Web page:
Photography by Yaya Stempler @ Sydney's Hordern Pavilion @yayastemp
I am heart broken, and I blame James Blake.
I generally consider myself a rather cold hearted person – not even Bambi makes me cry – but on Wednesday evening he took to the stage at Melbourne’s Margaret Court Arena and taught me a lesson about sorrow and longing.
Mark Pritchard opened the show with a set that inspired intense and diverse feelings in me. While I appreciated his sampling of ‘Red Light’ by The Banshees and ‘Dream Baby Dream’ by Suicide – a homage to the recently deceased Alan Vega – the majority of the set catalysed flashbacks to 3am at a bush doof (for non-Australian’s, a bush doof is essentially a rave festival out in the bush largely exhibiting psytrance and dubstep). That being said, there were certainly members of the crowd who vibed it, and James Blake himself later expressed his adulation for Pritchard’s new album.
Shortly after, the room goes dark and a hush falls upon the crowd: piano and space sounds creates a palpable excitement before James Blake ethereally emerges through smoke and blue light.
His voice is absolutely unmistakeable. Working the loop machine like no one else can, a regular theme of the show was to harmonise with himself. This, along with the often slightly off-beat drum pad (which I have never before seen utilised to magically), created a unique texture to each of the songs which matched the complexity of the lyrical themes of his freshest album. The fact that they managed to pull this off as a completely live set – not a laptop in sight – is simply incredible.
He offered us a revised version of ‘Part Time Lovers’ from 2013’s Overgrown album, which transpired into a mosaic of sirens and terrifying lights, and played a hyped up rendition of ‘I Hope My Life’ which went well on the dancefloor. There was also the notable influence of dub step throughout his songs which earned him his place as the forefather of post-dub, including one in which he sampled ‘What A Job’ by Devin The Dude.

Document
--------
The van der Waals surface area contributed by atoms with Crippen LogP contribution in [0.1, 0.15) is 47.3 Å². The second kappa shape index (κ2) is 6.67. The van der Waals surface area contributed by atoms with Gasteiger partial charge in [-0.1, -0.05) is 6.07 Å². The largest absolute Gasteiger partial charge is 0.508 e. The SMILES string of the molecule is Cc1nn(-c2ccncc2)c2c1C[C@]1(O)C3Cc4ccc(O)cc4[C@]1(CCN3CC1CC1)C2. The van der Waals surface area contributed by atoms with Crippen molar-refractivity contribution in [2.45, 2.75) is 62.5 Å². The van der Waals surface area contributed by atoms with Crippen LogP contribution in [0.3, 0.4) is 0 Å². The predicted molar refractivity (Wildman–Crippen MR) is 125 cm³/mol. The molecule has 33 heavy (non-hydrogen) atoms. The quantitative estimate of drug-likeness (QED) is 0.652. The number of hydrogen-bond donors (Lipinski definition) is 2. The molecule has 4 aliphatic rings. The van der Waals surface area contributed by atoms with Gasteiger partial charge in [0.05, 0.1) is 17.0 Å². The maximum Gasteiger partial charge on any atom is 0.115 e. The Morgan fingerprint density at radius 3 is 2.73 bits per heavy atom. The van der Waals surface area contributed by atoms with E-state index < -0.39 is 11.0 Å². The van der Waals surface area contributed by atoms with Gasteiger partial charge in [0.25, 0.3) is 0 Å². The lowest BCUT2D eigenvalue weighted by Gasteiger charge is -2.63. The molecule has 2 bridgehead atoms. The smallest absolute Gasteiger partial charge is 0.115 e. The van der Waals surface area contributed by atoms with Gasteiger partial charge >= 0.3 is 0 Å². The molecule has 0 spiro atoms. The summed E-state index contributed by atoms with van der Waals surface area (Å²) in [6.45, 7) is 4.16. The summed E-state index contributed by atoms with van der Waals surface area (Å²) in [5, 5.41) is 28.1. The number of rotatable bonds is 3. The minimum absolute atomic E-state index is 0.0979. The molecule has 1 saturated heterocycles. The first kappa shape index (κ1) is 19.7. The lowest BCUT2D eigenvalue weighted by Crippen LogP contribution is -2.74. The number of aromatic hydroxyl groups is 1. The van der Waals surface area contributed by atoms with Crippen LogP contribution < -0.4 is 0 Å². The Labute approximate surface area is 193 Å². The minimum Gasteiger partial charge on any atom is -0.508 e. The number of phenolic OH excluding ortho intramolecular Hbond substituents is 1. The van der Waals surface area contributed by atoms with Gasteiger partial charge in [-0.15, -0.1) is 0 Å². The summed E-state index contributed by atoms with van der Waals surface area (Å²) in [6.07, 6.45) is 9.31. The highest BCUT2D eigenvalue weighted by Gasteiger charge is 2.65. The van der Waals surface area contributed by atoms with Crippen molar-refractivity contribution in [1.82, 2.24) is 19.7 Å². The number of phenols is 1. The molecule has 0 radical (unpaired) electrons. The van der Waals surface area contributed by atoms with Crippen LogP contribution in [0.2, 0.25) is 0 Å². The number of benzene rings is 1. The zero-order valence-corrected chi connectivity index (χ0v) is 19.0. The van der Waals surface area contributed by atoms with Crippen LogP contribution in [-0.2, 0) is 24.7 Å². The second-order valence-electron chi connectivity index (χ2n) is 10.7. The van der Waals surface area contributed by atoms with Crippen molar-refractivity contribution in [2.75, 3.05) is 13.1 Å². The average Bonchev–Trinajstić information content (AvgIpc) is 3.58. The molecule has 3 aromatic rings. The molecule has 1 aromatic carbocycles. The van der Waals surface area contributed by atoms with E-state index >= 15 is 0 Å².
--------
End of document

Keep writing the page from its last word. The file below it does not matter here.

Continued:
His inter-song banter showed his humility and appreciation for his audience and success, which he particularly attributes to Ben Assiter on drums and Rob McAndrews on guitar. The last time he toured Australia it was just him on stage, but they have spent years honing in the live set between the three of them, and it really is something mind boggling. What is even more mind boggling is how Blake manages to go from jovially chit chatting with the audience to seconds later creating remarkable, magical and mystifying noises with that very same mouth as he sings.
He teased the audience with a long, slow introduction to ‘Retrograde’, and as the crowd realised, they roared – thus all of our cheers and woos were recorded into the loop and we, mere mortals, became part of the song that James Blake belted along with.
Assiter and McAndrews vacated the stage as James finished up with a heart-wrenching cover of Joni Mitchell’s ‘A Case Of You’, before they rejoined the stage together for an encore performance. Together they played ‘The Wilhelm Scream’ – which he told us was actually a song his father wrote called ‘White Time’ which Blake adapted. Finally, he requested the cooperation of the audience to be quiet as he recovered multiple layers of ‘Measurements’ on loop, and left them to play out as he snuck off stage while we were left awe-struck and heart broken.